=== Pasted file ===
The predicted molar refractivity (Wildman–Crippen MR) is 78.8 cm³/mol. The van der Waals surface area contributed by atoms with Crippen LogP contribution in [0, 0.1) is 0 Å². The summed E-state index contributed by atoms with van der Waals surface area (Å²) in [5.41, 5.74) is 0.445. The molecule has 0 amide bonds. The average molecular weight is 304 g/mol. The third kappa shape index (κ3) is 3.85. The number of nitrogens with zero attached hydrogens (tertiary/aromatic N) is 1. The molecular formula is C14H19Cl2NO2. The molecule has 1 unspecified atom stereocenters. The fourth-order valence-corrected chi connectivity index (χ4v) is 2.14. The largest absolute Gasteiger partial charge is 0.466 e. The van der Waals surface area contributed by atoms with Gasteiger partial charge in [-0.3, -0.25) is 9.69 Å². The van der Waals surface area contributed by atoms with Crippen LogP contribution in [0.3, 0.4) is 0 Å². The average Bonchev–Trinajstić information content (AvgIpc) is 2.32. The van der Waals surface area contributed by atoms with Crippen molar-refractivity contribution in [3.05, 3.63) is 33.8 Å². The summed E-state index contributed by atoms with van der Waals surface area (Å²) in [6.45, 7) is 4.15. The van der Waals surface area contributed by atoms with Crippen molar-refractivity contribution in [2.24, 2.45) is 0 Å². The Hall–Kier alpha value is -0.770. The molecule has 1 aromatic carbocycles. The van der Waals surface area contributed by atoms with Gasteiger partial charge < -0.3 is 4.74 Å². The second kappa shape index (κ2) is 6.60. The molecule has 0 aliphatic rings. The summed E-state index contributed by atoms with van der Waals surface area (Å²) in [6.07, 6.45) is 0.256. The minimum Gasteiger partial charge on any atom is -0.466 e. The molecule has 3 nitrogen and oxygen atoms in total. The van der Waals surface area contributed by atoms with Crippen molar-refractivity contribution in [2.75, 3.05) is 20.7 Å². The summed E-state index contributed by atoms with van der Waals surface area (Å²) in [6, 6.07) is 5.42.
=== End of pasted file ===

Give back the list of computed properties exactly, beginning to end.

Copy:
The predicted molar refractivity (Wildman–Crippen MR) is 78.8 cm³/mol. The van der Waals surface area contributed by atoms with Crippen LogP contribution in [0, 0.1) is 0 Å². The summed E-state index contributed by atoms with van der Waals surface area (Å²) in [5.41, 5.74) is 0.445. The molecule has 0 amide bonds. The average molecular weight is 304 g/mol. The third kappa shape index (κ3) is 3.85. The number of nitrogens with zero attached hydrogens (tertiary/aromatic N) is 1. The molecular formula is C14H19Cl2NO2. The molecule has 1 unspecified atom stereocenters. The fourth-order valence-corrected chi connectivity index (χ4v) is 2.14. The largest absolute Gasteiger partial charge is 0.466 e. The van der Waals surface area contributed by atoms with Gasteiger partial charge in [-0.3, -0.25) is 9.69 Å². The van der Waals surface area contributed by atoms with Crippen LogP contribution in [0.3, 0.4) is 0 Å². The average Bonchev–Trinajstić information content (AvgIpc) is 2.32. The van der Waals surface area contributed by atoms with Crippen molar-refractivity contribution in [3.05, 3.63) is 33.8 Å². The summed E-state index contributed by atoms with van der Waals surface area (Å²) in [6.45, 7) is 4.15. The van der Waals surface area contributed by atoms with Crippen molar-refractivity contribution in [2.24, 2.45) is 0 Å². The Hall–Kier alpha value is -0.770. The molecule has 1 aromatic carbocycles. The van der Waals surface area contributed by atoms with Gasteiger partial charge < -0.3 is 4.74 Å². The second kappa shape index (κ2) is 6.60. The molecule has 0 aliphatic rings. The summed E-state index contributed by atoms with van der Waals surface area (Å²) in [6.07, 6.45) is 0.256. The minimum Gasteiger partial charge on any atom is -0.466 e. The molecule has 3 nitrogen and oxygen atoms in total. The van der Waals surface area contributed by atoms with Crippen molar-refractivity contribution in [2.75, 3.05) is 20.7 Å². The summed E-state index contributed by atoms with van der Waals surface area (Å²) in [6, 6.07) is 5.42.